The trip from Hobart to Port Arthur is an interesting journey given that there are a lot of waterways that have to be crossed. First of all, the motorist has to cross the famous Tasman Bridge over the River Derwent. It is famous because 11 years after it was built, a bulk ore carrier hit the bridge, knocking down two pylons and 3 sections of concrete from the bridge decking, sinking the ship. The next river to cross is the mouth of the Coal River where McGee’s Bridge takes traffic across Pitt Water to Sorell. The journey then takes a right hand turn heading towards Dunalley and the next major landmass, Forestier Peninsula. Unfortunately a canal across the land connection to this peninsula was dug in the early 20th century to allow boats to take short cuts without going all the way around Tasman Peninsula. There is now a hydraulic swing bridge to get Port Arthur traffic across the Denison Canal. The next major crossing is via Eaglehawk neck over onto the Tasman Peninsula and from here it is full steam ahead through mountainous country to Port Arthur.
Port Arthur was the convict gaol that replaced the inconveniently distant Sarah Island (1822-1833) penal settlement. Port Arthur functioned as such for another twenty years and stopped receiving convicts in 1853 but continued to function in other ways for some years after.
I had taken this trip by bus in 1973 but my memories of both the trip and the Port Arthur site were fairly vague. A lot of time had passed since then and both Port Arthur and myself had changed greatly since the early 1970s. Port Arthur itself has changed since that time becoming a major name in the psyche of all Australians who experienced the media aftermath of the April 1996 mass shooting there. 35 people were killed and 25 wounded in the worst massacre committed by a single person in modern Australia.
The tourist infrastructure of the Port Arthur site has also changed significantly since 1996. The Broad Arrow cafe, the major site of the massacre, is now part of a memorial garden on the site. Access to the convict settlement site is now only through a large visitor centre which contains the site administration, café and restaurant and other facilities. Tourists are grouped on arrival and are met by a guide who leads them into the settlement and after an introductory talk, takes the group through the main Penitentiary building. The visitors can then choose their own path through the rest of the old convict settlement.
The Penitentiary is the most prominent building on site. It has four levels with 136 separate cells on the bottom floor for ‘prisoners of bad character under heavy sentence.’ The third floor was a dining hall, a library and a chapel. The topmost floor was a dormitory for 348 better behaved men. The settlement was closed in 1877 and this building was gutted by fire 20 years later. Bricks from the penitentiary were then pilfered, sold off or used for repairs on site.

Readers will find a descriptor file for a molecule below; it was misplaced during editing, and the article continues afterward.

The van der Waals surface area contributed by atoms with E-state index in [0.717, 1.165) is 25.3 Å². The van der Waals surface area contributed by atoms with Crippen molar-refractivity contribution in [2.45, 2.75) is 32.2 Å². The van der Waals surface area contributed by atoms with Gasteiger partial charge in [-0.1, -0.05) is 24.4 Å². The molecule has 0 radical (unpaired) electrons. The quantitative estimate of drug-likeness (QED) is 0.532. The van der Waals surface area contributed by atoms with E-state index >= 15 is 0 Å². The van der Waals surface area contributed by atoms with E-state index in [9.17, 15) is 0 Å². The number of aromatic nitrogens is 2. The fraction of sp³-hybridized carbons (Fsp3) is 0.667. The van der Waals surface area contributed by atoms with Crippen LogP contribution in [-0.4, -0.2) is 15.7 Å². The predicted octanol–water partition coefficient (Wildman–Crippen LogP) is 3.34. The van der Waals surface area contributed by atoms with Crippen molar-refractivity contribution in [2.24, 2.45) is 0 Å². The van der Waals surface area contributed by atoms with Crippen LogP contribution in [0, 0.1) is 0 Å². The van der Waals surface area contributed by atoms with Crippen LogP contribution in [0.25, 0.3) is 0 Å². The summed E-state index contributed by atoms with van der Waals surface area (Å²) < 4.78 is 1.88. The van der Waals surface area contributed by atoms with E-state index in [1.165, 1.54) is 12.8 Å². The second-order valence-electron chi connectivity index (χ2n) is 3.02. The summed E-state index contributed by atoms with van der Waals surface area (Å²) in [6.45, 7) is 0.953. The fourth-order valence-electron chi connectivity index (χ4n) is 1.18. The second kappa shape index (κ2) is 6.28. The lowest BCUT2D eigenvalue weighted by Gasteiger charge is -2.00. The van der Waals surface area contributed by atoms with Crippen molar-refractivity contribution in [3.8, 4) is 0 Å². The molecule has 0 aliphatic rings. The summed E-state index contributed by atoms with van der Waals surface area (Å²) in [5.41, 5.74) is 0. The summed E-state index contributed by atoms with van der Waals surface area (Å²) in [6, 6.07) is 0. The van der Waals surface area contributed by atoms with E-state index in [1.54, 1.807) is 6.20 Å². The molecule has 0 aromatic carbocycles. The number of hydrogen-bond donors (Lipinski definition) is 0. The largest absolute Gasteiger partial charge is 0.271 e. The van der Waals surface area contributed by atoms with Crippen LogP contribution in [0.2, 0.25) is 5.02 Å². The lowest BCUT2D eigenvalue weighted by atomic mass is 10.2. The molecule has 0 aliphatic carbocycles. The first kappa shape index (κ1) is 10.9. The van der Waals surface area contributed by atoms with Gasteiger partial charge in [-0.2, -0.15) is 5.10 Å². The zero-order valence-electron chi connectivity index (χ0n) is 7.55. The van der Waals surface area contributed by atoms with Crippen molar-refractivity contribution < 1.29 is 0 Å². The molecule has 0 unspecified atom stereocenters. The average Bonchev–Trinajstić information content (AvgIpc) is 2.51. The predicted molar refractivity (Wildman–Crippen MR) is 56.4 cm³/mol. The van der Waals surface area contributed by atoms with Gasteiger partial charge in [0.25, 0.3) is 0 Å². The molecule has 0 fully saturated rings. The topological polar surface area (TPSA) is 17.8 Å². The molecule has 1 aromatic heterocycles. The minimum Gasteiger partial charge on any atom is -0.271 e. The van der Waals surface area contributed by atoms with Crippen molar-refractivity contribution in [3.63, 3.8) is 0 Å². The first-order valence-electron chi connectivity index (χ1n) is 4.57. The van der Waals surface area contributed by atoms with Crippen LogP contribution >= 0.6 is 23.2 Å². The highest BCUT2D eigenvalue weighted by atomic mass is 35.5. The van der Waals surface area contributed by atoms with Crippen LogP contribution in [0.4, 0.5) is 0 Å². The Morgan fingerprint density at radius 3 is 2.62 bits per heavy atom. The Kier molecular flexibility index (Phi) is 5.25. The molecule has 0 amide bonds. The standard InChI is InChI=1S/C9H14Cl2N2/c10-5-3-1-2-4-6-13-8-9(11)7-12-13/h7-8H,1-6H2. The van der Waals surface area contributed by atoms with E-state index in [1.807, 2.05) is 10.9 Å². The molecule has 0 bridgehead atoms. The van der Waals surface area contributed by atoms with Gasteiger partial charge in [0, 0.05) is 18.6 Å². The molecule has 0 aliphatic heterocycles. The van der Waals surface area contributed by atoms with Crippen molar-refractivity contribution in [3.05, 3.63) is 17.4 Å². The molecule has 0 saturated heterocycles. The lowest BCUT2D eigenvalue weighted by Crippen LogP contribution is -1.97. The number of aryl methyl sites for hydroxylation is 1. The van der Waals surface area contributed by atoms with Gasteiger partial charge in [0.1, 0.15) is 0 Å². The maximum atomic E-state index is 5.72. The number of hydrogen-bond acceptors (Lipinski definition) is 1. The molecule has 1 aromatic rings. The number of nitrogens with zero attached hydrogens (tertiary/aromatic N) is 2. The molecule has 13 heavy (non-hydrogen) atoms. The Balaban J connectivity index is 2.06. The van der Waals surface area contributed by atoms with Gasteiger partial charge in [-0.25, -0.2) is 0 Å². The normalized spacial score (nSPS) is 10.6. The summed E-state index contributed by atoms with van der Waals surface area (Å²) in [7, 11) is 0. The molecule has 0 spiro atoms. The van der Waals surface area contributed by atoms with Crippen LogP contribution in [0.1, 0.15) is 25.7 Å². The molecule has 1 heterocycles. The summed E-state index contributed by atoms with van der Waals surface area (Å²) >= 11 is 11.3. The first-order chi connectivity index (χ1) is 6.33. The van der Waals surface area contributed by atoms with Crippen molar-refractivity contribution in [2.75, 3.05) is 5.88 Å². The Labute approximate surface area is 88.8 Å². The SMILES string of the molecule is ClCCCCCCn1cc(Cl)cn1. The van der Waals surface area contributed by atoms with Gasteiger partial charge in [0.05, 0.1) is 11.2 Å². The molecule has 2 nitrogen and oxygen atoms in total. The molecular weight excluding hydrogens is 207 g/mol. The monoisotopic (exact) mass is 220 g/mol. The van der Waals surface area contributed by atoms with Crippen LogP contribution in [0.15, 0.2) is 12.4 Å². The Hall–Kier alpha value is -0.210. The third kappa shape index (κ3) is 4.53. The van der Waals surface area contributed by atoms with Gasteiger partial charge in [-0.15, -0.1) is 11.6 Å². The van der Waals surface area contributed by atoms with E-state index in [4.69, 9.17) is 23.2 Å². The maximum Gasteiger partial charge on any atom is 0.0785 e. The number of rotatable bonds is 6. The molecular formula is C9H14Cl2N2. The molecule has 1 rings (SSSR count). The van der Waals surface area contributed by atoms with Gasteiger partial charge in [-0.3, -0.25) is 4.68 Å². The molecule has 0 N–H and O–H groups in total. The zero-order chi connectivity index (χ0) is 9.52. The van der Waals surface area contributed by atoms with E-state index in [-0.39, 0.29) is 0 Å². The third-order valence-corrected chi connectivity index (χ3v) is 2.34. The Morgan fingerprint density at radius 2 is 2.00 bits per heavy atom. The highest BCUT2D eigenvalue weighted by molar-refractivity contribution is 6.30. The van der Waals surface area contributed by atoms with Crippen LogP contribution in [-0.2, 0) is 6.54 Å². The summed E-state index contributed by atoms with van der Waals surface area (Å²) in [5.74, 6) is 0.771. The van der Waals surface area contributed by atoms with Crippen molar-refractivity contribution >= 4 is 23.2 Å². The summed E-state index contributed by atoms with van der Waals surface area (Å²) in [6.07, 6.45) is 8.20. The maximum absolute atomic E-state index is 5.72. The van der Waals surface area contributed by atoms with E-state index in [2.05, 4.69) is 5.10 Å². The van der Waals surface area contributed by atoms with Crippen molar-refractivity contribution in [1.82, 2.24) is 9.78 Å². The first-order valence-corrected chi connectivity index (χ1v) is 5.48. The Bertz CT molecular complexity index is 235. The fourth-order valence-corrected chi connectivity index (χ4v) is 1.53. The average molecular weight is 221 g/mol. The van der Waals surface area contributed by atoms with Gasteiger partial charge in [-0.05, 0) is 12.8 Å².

After we had finished our guided tour of the lower section of the Penitentiary building, we were taken across to the lawn in front of Mason Cove to be given final planning information for the rest of our day inspecting Port Arthur. One option was to stroll to the ferry terminal and take the cruise out to the Isle of the Dead and Point Puer where transported boys were once kept separately from the adult convicts on the ‘mainland’. Given time constraints, we decided we would skip the cruise and head up the hill to the building marked on the map as the Asylum, Study Centre and Museum.
Having already visited the forerunner of Port Arthur on Sarah Island in Macquarie Harbour, it was interesting to note the change in philosophy in the design of convict settlements in the colonies. No longer were recalcitrant convicts flogged within inches of their life for breaking rules…we discovered in the penitentiary building that reoffending convicts would be placed in dark isolation. On Sarah Island, floggings were preferred. Dark isolation drives people mad. The repercussions for the mental health of those convicts who had passed through Port Arthur continued on well past the closure of the site so in 1868, an asylum was built to house ‘lunatics’ from all over the peninsula as well as the broader south east Tasmania. In 1895, bush fires swept through the area and the asylum was burnt down. It was rebuilt but the B&W photos above show that it was a smaller building that replaced it which went on to become the Town Hall of the developing local shire.
From the Asylum we walked towards the ruins of the old hospital that was built on the highest point of the settlement in the early 1840s. It could hold 80 convict patients and was staffed by one doctor who was assisted by only untrained orderlies. I suspect there was a direct line between the hospital and the boat that took the bodies to the Isle of the Dead. The hospital was abandoned after 1877 and it was purchased by the Catholic Church and converted into a boys home. It was burnt down in the 1895 fires, rebuilt and again burnt down in 1897. It was building not destined for a long, useful life.
From the remains of the hospital our trail led us along the street into the area where the soldiers resided, whose job it was to keep the Penal Settlement operational. One of the most well-preserved buildings on site is the Officers’ Quarters that sits with a grand view out over the settlement and the bay.